Transcriber’s Notes: The original transcription, dated December 31, 2018, recorded the spoken memories of retired elementary school teacher Dara Huntington, who must have had no idea that her home assistant device was capturing her recount. In her recount, she describes her classroom experiments of the 1960s and 1970s. It is presumed that she was reminiscing and talking to her cat, since the home assistant device transcription seems to capture a “meow” every once in a while. It is hypothesized that Dr. Van Neelsing ended up with the transcription through the following key words that the home assistant device selected: human growth hormone, cadaver brain, experiments on school children, and psychology. Before her sudden death, Dr. Van Neelsing consulted with Dr. Cecilia Kennedy, a language expert, and together they published an edited version of the transcript in Exiled Resources.
To read the rest of this story, check out the Mad Scientist Journal: Summer 2019 collection.
Dara Huntington: Is survived by her cat and two grown children. An autopsy revealed that she died of poisoning December 31, 2018. Her lab notes have never been recovered.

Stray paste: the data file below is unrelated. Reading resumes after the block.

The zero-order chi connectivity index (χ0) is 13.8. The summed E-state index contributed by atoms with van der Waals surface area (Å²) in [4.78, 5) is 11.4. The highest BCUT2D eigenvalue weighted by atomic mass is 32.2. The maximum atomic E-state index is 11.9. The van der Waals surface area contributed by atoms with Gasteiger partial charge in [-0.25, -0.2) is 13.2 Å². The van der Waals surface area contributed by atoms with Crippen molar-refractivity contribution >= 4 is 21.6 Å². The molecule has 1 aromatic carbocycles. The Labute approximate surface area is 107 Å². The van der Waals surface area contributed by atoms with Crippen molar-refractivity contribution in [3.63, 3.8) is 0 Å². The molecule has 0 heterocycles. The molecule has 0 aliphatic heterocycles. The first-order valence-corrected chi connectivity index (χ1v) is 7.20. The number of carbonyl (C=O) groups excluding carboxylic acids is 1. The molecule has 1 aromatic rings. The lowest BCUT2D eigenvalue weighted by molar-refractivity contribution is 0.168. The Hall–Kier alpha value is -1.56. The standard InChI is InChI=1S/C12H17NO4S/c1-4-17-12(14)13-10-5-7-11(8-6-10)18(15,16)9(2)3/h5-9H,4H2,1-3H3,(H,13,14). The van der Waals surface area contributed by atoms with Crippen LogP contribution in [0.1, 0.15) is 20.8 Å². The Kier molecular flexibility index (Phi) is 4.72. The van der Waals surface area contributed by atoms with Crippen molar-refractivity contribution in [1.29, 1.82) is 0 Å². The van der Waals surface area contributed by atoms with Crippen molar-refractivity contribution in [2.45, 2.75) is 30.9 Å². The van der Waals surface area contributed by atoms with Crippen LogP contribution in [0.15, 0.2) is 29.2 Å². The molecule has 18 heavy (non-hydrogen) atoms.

Dr. Marguerite Van Neelsing: Was a respected and beloved ethicist and professor. She and Dr. Kennedy were once neighbors and, according to Kennedy’s remarks at a professional conference, Van Neelsing kept “one heck of a garden.” She is already greatly missed by her students. Her biggest mistake was willing the care of her garden to Dr. Kennedy, whose own container garden of cacti is on the verge of annihilation.
Cecilia Kennedy: Earned a doctorate in Spanish and taught in Ohio before moving with her husband, teenage son, and cat to the greater Seattle area. Together, they own a Google Home Mini, which is a delightful innovation, as long as it’s locked away whenever anyone wants to tell a story about their day. She writes horror stories that have appeared in Headway Quarterly, Gathering Storm Literary Magazine, Coffin Bell, Sirens Call, Maudlin House, and Open Minds Quarterly. However, she reserves her “scariest” writing for her DIY blog, Fixin’ Leaks and Leeks (https://fixinleaksnleeksdiy.blog/), where she describes her attempts at cooking and home repair.
Leigh’s professional title is “illustrator,” but that’s just a nice word for “monster-maker,” in this case. More information about them can be found at http://leighlegler.carbonmade.com/.
“Classroom Experiment” is © 2019 Cecilia Kennedy
Art accompanying story is © 2019 Leigh Legler